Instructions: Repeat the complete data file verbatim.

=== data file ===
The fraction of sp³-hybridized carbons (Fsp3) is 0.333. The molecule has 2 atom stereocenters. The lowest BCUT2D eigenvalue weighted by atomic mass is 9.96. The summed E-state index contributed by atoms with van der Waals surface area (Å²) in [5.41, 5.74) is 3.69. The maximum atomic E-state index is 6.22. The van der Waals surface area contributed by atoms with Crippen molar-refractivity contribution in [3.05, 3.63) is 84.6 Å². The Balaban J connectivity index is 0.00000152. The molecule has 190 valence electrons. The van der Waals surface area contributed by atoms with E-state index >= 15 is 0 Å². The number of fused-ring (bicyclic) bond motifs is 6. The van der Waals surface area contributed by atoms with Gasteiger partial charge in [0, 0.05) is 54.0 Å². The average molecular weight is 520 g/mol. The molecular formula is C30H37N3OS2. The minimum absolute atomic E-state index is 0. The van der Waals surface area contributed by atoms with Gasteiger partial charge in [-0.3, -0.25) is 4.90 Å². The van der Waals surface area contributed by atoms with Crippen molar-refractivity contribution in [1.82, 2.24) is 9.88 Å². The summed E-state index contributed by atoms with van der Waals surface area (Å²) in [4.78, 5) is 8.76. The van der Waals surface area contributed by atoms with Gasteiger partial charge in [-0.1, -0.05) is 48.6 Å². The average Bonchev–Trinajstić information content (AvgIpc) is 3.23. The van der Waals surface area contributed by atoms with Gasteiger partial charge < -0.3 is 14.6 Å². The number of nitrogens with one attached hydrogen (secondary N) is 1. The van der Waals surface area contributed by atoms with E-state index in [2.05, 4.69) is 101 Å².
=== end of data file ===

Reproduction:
The fraction of sp³-hybridized carbons (Fsp3) is 0.333. The molecule has 2 atom stereocenters. The lowest BCUT2D eigenvalue weighted by atomic mass is 9.96. The summed E-state index contributed by atoms with van der Waals surface area (Å²) in [5.41, 5.74) is 3.69. The maximum atomic E-state index is 6.22. The van der Waals surface area contributed by atoms with Crippen molar-refractivity contribution in [3.05, 3.63) is 84.6 Å². The Balaban J connectivity index is 0.00000152. The molecule has 190 valence electrons. The van der Waals surface area contributed by atoms with E-state index >= 15 is 0 Å². The number of fused-ring (bicyclic) bond motifs is 6. The van der Waals surface area contributed by atoms with Gasteiger partial charge in [0, 0.05) is 54.0 Å². The average molecular weight is 520 g/mol. The molecular formula is C30H37N3OS2. The minimum absolute atomic E-state index is 0. The van der Waals surface area contributed by atoms with Gasteiger partial charge in [-0.3, -0.25) is 4.90 Å². The van der Waals surface area contributed by atoms with Crippen molar-refractivity contribution in [1.82, 2.24) is 9.88 Å². The summed E-state index contributed by atoms with van der Waals surface area (Å²) in [4.78, 5) is 8.76. The van der Waals surface area contributed by atoms with Gasteiger partial charge in [-0.1, -0.05) is 48.6 Å². The average Bonchev–Trinajstić information content (AvgIpc) is 3.23. The van der Waals surface area contributed by atoms with Gasteiger partial charge < -0.3 is 14.6 Å². The number of nitrogens with one attached hydrogen (secondary N) is 1. The van der Waals surface area contributed by atoms with E-state index in [2.05, 4.69) is 101 Å².